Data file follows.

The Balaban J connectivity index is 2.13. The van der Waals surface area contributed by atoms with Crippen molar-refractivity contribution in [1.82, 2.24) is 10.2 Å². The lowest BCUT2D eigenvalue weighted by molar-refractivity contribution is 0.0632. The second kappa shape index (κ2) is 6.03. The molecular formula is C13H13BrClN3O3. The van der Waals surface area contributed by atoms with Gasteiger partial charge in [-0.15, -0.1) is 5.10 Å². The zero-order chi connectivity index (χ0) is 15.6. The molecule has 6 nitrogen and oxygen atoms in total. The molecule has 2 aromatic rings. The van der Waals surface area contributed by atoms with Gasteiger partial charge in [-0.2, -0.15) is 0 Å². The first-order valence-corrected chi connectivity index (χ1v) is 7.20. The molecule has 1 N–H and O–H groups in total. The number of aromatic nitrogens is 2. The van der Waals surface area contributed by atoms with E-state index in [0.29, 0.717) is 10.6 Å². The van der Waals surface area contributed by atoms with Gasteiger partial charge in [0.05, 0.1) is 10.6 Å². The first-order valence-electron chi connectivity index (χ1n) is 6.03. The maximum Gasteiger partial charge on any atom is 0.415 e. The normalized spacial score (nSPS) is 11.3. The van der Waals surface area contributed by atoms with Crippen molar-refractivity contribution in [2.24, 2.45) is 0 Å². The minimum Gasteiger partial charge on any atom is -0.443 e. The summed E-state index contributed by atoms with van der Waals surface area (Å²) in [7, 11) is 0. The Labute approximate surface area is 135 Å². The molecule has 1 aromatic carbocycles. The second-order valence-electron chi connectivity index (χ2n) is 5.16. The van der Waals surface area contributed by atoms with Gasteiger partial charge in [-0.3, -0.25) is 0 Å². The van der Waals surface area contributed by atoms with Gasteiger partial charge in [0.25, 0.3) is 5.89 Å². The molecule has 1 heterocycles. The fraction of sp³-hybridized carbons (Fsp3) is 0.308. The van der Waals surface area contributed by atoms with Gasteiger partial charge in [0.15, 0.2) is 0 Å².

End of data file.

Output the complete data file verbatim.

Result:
The Balaban J connectivity index is 2.13. The van der Waals surface area contributed by atoms with Crippen molar-refractivity contribution in [1.82, 2.24) is 10.2 Å². The lowest BCUT2D eigenvalue weighted by molar-refractivity contribution is 0.0632. The second kappa shape index (κ2) is 6.03. The molecular formula is C13H13BrClN3O3. The van der Waals surface area contributed by atoms with Gasteiger partial charge in [-0.15, -0.1) is 5.10 Å². The zero-order chi connectivity index (χ0) is 15.6. The molecule has 6 nitrogen and oxygen atoms in total. The molecule has 2 aromatic rings. The van der Waals surface area contributed by atoms with Gasteiger partial charge in [-0.2, -0.15) is 0 Å². The first-order valence-corrected chi connectivity index (χ1v) is 7.20. The molecule has 1 N–H and O–H groups in total. The number of aromatic nitrogens is 2. The van der Waals surface area contributed by atoms with E-state index in [0.29, 0.717) is 10.6 Å². The van der Waals surface area contributed by atoms with Gasteiger partial charge in [0.05, 0.1) is 10.6 Å². The first-order valence-electron chi connectivity index (χ1n) is 6.03. The maximum Gasteiger partial charge on any atom is 0.415 e. The normalized spacial score (nSPS) is 11.3. The van der Waals surface area contributed by atoms with Crippen molar-refractivity contribution in [2.24, 2.45) is 0 Å². The minimum Gasteiger partial charge on any atom is -0.443 e. The summed E-state index contributed by atoms with van der Waals surface area (Å²) in [7, 11) is 0. The Labute approximate surface area is 135 Å². The molecule has 1 aromatic carbocycles. The second-order valence-electron chi connectivity index (χ2n) is 5.16. The van der Waals surface area contributed by atoms with Gasteiger partial charge in [-0.3, -0.25) is 0 Å². The van der Waals surface area contributed by atoms with Gasteiger partial charge in [0.25, 0.3) is 5.89 Å². The molecule has 1 heterocycles. The fraction of sp³-hybridized carbons (Fsp3) is 0.308. The van der Waals surface area contributed by atoms with Gasteiger partial charge in [0.15, 0.2) is 0 Å².